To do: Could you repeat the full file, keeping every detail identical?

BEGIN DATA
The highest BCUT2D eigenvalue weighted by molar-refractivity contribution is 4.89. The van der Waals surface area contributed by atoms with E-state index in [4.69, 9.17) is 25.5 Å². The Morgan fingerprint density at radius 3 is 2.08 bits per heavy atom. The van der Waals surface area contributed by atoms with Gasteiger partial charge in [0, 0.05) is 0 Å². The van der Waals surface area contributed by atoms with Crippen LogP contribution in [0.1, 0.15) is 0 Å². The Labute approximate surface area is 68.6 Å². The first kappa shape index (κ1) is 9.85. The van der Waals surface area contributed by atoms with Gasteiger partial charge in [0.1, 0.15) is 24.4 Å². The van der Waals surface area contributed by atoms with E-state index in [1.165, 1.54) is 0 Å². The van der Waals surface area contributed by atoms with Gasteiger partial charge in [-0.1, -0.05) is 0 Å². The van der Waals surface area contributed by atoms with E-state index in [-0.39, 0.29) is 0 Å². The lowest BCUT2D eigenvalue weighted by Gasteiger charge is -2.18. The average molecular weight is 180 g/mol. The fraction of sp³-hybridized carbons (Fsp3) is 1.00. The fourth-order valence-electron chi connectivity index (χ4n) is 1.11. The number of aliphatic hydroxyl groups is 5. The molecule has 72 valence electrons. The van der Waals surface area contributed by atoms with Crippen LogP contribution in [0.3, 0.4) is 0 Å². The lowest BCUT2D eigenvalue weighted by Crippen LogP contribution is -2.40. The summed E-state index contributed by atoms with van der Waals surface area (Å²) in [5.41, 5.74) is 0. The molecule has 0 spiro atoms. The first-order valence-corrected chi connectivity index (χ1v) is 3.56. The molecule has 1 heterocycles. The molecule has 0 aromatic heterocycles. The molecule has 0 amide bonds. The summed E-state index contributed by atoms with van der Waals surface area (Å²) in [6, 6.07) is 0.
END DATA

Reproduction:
The highest BCUT2D eigenvalue weighted by molar-refractivity contribution is 4.89. The van der Waals surface area contributed by atoms with E-state index in [4.69, 9.17) is 25.5 Å². The Morgan fingerprint density at radius 3 is 2.08 bits per heavy atom. The van der Waals surface area contributed by atoms with Gasteiger partial charge in [0, 0.05) is 0 Å². The van der Waals surface area contributed by atoms with Crippen LogP contribution in [0.1, 0.15) is 0 Å². The Labute approximate surface area is 68.6 Å². The first kappa shape index (κ1) is 9.85. The van der Waals surface area contributed by atoms with Gasteiger partial charge in [0.1, 0.15) is 24.4 Å². The van der Waals surface area contributed by atoms with E-state index in [1.165, 1.54) is 0 Å². The van der Waals surface area contributed by atoms with Gasteiger partial charge in [-0.1, -0.05) is 0 Å². The van der Waals surface area contributed by atoms with E-state index in [-0.39, 0.29) is 0 Å². The lowest BCUT2D eigenvalue weighted by Gasteiger charge is -2.18. The average molecular weight is 180 g/mol. The fraction of sp³-hybridized carbons (Fsp3) is 1.00. The fourth-order valence-electron chi connectivity index (χ4n) is 1.11. The number of aliphatic hydroxyl groups is 5. The molecule has 72 valence electrons. The van der Waals surface area contributed by atoms with Crippen LogP contribution in [0.3, 0.4) is 0 Å². The lowest BCUT2D eigenvalue weighted by Crippen LogP contribution is -2.40. The summed E-state index contributed by atoms with van der Waals surface area (Å²) in [5.41, 5.74) is 0. The molecule has 0 spiro atoms. The first-order valence-corrected chi connectivity index (χ1v) is 3.56. The molecule has 1 heterocycles. The molecule has 0 aromatic heterocycles. The molecule has 0 amide bonds. The summed E-state index contributed by atoms with van der Waals surface area (Å²) in [6, 6.07) is 0.